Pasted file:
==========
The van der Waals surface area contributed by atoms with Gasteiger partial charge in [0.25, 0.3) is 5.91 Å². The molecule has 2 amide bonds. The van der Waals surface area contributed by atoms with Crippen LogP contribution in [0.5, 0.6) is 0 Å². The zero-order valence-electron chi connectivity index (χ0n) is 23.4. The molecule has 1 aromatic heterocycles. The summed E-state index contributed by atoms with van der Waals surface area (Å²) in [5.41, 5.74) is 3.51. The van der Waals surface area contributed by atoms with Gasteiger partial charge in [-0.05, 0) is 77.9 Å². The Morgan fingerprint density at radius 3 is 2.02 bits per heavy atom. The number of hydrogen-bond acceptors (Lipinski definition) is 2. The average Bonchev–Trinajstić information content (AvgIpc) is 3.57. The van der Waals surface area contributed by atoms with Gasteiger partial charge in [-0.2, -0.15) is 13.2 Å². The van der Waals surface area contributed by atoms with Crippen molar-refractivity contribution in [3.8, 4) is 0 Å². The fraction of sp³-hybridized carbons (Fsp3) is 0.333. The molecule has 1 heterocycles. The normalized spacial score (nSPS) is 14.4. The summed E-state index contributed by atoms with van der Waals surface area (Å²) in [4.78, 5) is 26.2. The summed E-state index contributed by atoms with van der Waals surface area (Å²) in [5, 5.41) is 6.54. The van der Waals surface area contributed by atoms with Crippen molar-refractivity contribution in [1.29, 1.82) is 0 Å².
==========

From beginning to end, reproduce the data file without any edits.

The van der Waals surface area contributed by atoms with Gasteiger partial charge in [0.25, 0.3) is 5.91 Å². The molecule has 2 amide bonds. The van der Waals surface area contributed by atoms with Crippen LogP contribution in [0.5, 0.6) is 0 Å². The zero-order valence-electron chi connectivity index (χ0n) is 23.4. The molecule has 1 aromatic heterocycles. The summed E-state index contributed by atoms with van der Waals surface area (Å²) in [5.41, 5.74) is 3.51. The van der Waals surface area contributed by atoms with Gasteiger partial charge in [-0.05, 0) is 77.9 Å². The Morgan fingerprint density at radius 3 is 2.02 bits per heavy atom. The number of hydrogen-bond acceptors (Lipinski definition) is 2. The average Bonchev–Trinajstić information content (AvgIpc) is 3.57. The van der Waals surface area contributed by atoms with Gasteiger partial charge in [-0.2, -0.15) is 13.2 Å². The van der Waals surface area contributed by atoms with Crippen molar-refractivity contribution in [3.8, 4) is 0 Å². The fraction of sp³-hybridized carbons (Fsp3) is 0.333. The molecule has 1 heterocycles. The normalized spacial score (nSPS) is 14.4. The summed E-state index contributed by atoms with van der Waals surface area (Å²) in [4.78, 5) is 26.2. The summed E-state index contributed by atoms with van der Waals surface area (Å²) in [5, 5.41) is 6.54. The van der Waals surface area contributed by atoms with Crippen molar-refractivity contribution in [1.29, 1.82) is 0 Å².